FORT HOOD, Texas " “Vibrations; vibrations going through your whole body.”

That’s how Spc. Christopher Rosado, a fighter from 1st Battalion, 508th Parachute Infantry Regiment, 101st Airborne Division representing Fort Campbell, Ky. described being punched in the face.

Rosado, along with more than 100 other fighters, endured that feeling multiple times while training for the 2011 U.S. Army Combatives Championships at Fort Hood, Texas, July 22.

Unlike his competitors, however, Rosado had only three weeks to ready himself for the contest.

“I just wanted to be the best,” Rosado, originally from Kenosha, Wis., said. “I made the team and I figured why not come out and represent my base. It’s what I gotta do. I’ve wrestled before, so I figured I would give it a shot.”

Rosado used his wrestling background to secure a spot fighting for Fort Campbell, home of the Army’s only Air Assault Division, with little Army combatives training.

“I wrestled in high school and college and it just seemed like a natural next step,” he said. “This is a lot more intense. Wrestling is controlled and really sportsmanship oriented. There’s sportsmanship here, but once you start striking, all bets are off. It’s a lot different.”

According to his coach, Sgt. 1st Class Brian Marvin, the Jiu-Jitsu coach for the 5th Special Forces Group at Fort Campbell, Rosado’s lack of training wasn’t his only disadvantage.

“Not only did he only have three weeks of training leading up to this tournament, but he was outweighed by most of the people he was competing against,” Marvin said.

But Rosado was working with something that couldn’t be weighed on a scale.

“If you give him direction, he follows it to a tee. Give him a game plan to stick to, and he works his game plan. He’s very mentally tough and very mentally focused,” Marvin said. “He’s one of the most mentally tough kids I’ve met.”

Corporal Eric Reyes, Rosado’s training partner from 2nd Brigade Combat Team, 101st Abn. Div., boiled Rosado down to one word.

“Relentless would be the best way to describe him,” Reyes said. “Basically, he never quits.”

Despite weighing in at 212 pounds, only six pounds over the minimum for the heavyweight class, Rosado advanced to the semifinals.

“I think he just wanted to prove himself,” Reyes said.

Though he made it to the semifinals, one win away from the championship bout, Rosado was knocked out of the tournament with back-to-back losses in the closing hours of the second day.

“It’s disappointing. I made it to the semis and figured one more win and I’d be done for the day,” he said. “But that didn’t happen.”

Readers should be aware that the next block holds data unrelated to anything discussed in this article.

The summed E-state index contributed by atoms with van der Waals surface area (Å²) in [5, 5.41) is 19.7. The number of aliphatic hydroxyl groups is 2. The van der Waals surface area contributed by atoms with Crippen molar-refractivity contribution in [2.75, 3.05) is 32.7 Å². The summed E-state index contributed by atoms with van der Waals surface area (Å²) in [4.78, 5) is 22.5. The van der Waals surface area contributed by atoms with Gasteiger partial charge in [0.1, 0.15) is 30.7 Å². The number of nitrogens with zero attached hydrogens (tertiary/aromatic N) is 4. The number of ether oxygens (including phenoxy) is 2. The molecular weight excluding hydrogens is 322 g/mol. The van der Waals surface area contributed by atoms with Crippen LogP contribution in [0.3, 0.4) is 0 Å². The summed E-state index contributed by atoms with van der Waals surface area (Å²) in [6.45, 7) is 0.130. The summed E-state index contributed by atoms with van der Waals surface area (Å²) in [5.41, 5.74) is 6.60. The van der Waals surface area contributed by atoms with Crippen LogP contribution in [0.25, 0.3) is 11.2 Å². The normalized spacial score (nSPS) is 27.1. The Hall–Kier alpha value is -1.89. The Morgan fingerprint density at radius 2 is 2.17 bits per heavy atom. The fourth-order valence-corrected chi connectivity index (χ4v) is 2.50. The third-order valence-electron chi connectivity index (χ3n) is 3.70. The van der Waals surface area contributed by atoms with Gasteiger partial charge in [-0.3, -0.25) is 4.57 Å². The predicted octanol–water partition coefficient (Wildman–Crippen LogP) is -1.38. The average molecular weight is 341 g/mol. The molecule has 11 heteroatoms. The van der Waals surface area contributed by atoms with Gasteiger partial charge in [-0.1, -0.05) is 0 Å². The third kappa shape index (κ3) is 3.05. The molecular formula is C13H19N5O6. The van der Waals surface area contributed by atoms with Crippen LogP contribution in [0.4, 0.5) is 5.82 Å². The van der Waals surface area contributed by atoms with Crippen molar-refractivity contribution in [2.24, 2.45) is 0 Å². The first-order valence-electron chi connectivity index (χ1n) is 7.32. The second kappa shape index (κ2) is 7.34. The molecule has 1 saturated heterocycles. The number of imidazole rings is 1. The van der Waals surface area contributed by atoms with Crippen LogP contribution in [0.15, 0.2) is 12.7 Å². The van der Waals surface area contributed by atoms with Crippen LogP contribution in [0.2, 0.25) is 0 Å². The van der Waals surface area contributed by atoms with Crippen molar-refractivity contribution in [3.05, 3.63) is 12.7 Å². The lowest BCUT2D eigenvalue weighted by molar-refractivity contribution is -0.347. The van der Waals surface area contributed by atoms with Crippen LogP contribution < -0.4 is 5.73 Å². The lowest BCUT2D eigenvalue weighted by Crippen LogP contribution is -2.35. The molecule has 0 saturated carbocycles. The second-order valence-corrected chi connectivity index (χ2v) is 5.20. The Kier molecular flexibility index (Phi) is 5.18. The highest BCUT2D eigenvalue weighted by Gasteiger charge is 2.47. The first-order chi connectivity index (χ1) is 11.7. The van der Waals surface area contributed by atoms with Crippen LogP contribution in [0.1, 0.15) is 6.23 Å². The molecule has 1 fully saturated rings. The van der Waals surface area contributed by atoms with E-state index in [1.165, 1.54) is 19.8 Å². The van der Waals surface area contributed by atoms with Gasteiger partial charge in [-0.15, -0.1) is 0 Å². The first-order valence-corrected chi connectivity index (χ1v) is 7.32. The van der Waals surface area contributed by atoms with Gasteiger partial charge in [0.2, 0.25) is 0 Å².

Rosado is resolved to make sure this is not the last time he feels those stinging vibrations.
“Right now, I’m just focused on recovery,” he said. “Slow down and maybe listen to my music for a little bit and get back on to the mat.”

While Roasado’s title hopes have ended, for this year, other fighters will continue competing in an event that gets tougher each year, according to a former flyweight champ.

The competition as a whole seems like it keeps getting better every year,” said Sgt. Francisco Mercado Jr., a 2010 U.S. Army Combatives Champion from Fort Bragg, N.C., and a combatives instructor for the 82nd Airborne Division. “A lot of guys are so legit here. If you do well here, you can go anywhere else and be phenomenal.”

Mercado survived the preliminary and semifinal rounds despite being a target for other fighters.
“I saw a lot of faces that I remembered from last year,” he said. “Anyone coming as a champion from the past, there’s always a small target. If I had lost today … (the) first thing they’re going to say (is) ‘Dude, you beat the champion.’”

Mercado said he put in extra training in order to defend his flyweight title July 23 against Sgt. 1st Class Jesse Thorton of the defending champion III Corps squad from Fort Hood.

“This year, I had a lot more training time so my cardio conditioning, Jiu-Jitsu, striking, everything is a lot better than it was a year ago,” Mercado said. “Also, I found out that they have a belt. I want it.”

Sixteen fights will decide who takes home third place in consolation matches July 23. Sixteen others will determine this year’s Army champions. Heading into the final night of fighting, defending champion III Corps sits in first place, followed by Fort Riley, Kan., and the 3rd Infantry Division from Fort Stewart, Ga.

The III Corps squad has three fighters in the finals. The 3rd Inf. Div., 5th Special Forces Group, Fort Bragg, N.C., Minnesota National Guard and the Fort Bragg installation team each have two fighters battling for all-Army honors July 23.